Obvious is beautiful

At the risk of ignominy, creative teams tend to over-complicate campaigns to be different or challenging. David Bernstein warns not to ignore the obvious.


We spend part of each year by the Loire, but do not pretend to see things through French eyes. Indeed, we are regularly surprised by the way French eyes see things. Last month the local paper reported on a decline in the number of Brits visiting the region. It chose to encapsulate the story with an image which defines the Briton abroad and which this summer is seen less of/ ‘le plaid’. The travel rug. A random check on our return in the car ferry queue at Caen confirmed this.


What is it about the obvious that makes it invisible? A Frenchman, Marcel Proust, observed that we should not crave new things to see, but new eyes to see with. ‘Sight,’ said Eric Gill, ‘is a faculty. Seeing is an art.’ Foreign travel allows you to practise it. Just as my hosts can point out meaning in what I either don’t notice or simply take for granted, so can I, the foreigner, discern meaning, or the lack of, in items French which confront my gaze.


Our village has just held its annual attic clearance or boot fair, which takes over the main street along the river. A small poster began appearing on trees in the approach roads and in the village itself. Now what worked adequately in the boulangerie window was next to useless by the side of the road. The audience for the former was stationary and knowledgable, whereas the latter had to grab the attention of passers-by and impart information. To confound things the PC printer offered means – fancy fonts, sloping type, pastel shades – to bedeck the message and drain it of impact.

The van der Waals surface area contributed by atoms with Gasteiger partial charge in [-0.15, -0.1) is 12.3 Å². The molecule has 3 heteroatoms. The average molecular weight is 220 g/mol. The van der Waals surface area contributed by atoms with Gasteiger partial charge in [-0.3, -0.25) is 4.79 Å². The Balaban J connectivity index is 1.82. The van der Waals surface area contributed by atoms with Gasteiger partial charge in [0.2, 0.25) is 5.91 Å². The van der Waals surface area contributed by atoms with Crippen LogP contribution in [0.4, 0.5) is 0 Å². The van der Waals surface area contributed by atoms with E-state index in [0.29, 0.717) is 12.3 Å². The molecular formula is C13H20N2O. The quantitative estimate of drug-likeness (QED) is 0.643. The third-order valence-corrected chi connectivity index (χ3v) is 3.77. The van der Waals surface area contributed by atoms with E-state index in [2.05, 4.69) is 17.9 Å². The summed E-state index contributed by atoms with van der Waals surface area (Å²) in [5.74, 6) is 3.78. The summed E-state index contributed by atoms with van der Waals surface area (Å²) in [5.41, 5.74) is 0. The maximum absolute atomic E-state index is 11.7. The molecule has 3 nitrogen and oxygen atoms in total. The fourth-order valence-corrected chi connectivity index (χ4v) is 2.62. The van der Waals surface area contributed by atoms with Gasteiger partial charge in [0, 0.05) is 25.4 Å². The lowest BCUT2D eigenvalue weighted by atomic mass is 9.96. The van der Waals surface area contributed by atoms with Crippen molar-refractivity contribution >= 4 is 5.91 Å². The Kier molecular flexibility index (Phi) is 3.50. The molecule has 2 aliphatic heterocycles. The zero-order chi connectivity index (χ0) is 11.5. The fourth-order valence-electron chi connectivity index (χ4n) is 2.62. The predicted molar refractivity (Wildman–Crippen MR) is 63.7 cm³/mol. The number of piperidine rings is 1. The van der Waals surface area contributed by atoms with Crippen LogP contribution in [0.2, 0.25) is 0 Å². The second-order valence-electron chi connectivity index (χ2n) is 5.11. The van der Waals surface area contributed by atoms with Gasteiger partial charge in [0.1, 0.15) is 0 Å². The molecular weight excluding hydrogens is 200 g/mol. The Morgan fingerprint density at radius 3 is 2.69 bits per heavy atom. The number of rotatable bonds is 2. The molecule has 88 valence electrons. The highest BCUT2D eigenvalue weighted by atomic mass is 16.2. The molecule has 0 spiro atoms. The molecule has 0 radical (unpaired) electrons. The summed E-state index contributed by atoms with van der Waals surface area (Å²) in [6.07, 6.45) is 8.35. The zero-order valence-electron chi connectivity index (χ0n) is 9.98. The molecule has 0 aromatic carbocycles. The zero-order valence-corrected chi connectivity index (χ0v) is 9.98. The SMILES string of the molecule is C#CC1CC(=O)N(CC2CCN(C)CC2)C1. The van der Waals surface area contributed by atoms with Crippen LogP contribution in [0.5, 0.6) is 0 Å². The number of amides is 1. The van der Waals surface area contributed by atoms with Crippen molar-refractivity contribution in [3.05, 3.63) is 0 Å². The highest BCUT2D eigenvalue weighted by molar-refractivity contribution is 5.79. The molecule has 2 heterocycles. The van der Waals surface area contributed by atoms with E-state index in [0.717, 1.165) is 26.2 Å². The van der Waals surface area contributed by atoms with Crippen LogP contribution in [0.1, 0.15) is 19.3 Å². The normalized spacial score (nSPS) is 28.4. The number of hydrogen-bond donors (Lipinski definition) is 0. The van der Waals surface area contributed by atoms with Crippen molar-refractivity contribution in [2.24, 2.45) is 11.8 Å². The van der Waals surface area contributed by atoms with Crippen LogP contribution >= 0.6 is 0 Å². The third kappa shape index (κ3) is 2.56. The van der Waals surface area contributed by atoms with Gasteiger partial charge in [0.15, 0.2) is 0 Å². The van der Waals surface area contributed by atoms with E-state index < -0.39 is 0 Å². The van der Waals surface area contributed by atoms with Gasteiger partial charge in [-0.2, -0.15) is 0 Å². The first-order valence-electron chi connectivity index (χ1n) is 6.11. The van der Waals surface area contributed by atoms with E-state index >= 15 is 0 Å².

I judged the work as a professional, but also as a foreigner. For, as a driver in a foreign land, I could identify with the briskly passing motorist – of any nationality. The poster barely communicated the what (boot fair) and the when (7 August). It was left to the driver or passenger to discern the where, the location and above all the name of the place, so that later they could on the day contemplate returning.


With three days to go the roadside posters were replaced – simple design, yellow out of black, what, when and where.


Why does it take so long to do the obvious? Perhaps the obvious is the first idea to be rejected. Why? Because it isn’t new, different, challenging – not because it doesn’t solve the problem.


Creative teams are often inhibited by the obvious, by the opprobrium they imagine it brings. They will avoid the direct route from problem to solution, preferring to involve the viewer in an intellectual game or, worse, to show off.


In an attempt to free a creative team of the fear of the obvious, I would ask them to role play. What would XYZ (the name of a non-stellar outfit) come up with? They would, more often than not, produce a workable solution, one firmly linked to the product offering.


One of my favourite current ad campaigns is for Ronseal. ‘Does exactly what it says on the tin’ is a potent promise, fixing the name of the brand variant to its delivery.


Not many years ago such a line would have seemed superfluous. Surely all products should do what they claim they do. But whether or not they did, their advertising had to convey more than performance, that is, values over and above product values.


The Ronseal campaign, in an area where performance is crucial and measurable, chose to question this, get back to basics and make us see the obvious anew.

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